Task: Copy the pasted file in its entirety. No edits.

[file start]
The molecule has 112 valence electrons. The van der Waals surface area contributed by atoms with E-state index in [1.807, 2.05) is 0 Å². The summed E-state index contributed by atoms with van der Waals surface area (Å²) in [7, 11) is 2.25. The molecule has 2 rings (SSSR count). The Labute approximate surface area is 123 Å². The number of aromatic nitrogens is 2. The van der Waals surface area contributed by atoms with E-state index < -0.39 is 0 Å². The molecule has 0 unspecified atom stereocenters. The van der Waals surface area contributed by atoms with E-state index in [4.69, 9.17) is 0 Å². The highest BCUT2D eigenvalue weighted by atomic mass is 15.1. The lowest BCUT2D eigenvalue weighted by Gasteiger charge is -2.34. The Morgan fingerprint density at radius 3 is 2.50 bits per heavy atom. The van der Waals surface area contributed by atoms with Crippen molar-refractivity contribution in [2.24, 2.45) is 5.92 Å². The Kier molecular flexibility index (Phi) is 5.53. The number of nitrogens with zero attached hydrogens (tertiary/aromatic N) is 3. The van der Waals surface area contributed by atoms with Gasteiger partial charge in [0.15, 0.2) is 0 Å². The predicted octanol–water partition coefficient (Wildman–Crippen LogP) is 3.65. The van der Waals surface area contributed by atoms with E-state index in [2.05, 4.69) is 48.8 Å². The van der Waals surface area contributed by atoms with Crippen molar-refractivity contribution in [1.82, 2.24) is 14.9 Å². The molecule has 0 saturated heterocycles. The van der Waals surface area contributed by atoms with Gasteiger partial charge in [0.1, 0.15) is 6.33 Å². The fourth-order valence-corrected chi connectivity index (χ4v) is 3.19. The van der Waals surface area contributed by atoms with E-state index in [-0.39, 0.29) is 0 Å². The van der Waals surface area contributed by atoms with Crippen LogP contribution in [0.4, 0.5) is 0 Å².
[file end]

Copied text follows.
The molecule has 112 valence electrons. The van der Waals surface area contributed by atoms with E-state index in [1.807, 2.05) is 0 Å². The summed E-state index contributed by atoms with van der Waals surface area (Å²) in [7, 11) is 2.25. The molecule has 2 rings (SSSR count). The Labute approximate surface area is 123 Å². The number of aromatic nitrogens is 2. The van der Waals surface area contributed by atoms with E-state index < -0.39 is 0 Å². The molecule has 0 unspecified atom stereocenters. The van der Waals surface area contributed by atoms with E-state index in [4.69, 9.17) is 0 Å². The highest BCUT2D eigenvalue weighted by atomic mass is 15.1. The lowest BCUT2D eigenvalue weighted by Gasteiger charge is -2.34. The Morgan fingerprint density at radius 3 is 2.50 bits per heavy atom. The van der Waals surface area contributed by atoms with Crippen molar-refractivity contribution in [2.24, 2.45) is 5.92 Å². The Kier molecular flexibility index (Phi) is 5.53. The number of nitrogens with zero attached hydrogens (tertiary/aromatic N) is 3. The van der Waals surface area contributed by atoms with Gasteiger partial charge in [0.15, 0.2) is 0 Å². The predicted octanol–water partition coefficient (Wildman–Crippen LogP) is 3.65. The van der Waals surface area contributed by atoms with E-state index in [2.05, 4.69) is 48.8 Å². The van der Waals surface area contributed by atoms with Crippen molar-refractivity contribution in [1.82, 2.24) is 14.9 Å². The molecule has 0 saturated heterocycles. The van der Waals surface area contributed by atoms with Gasteiger partial charge in [0.1, 0.15) is 6.33 Å². The fourth-order valence-corrected chi connectivity index (χ4v) is 3.19. The van der Waals surface area contributed by atoms with E-state index in [-0.39, 0.29) is 0 Å². The van der Waals surface area contributed by atoms with Crippen LogP contribution in [0.4, 0.5) is 0 Å².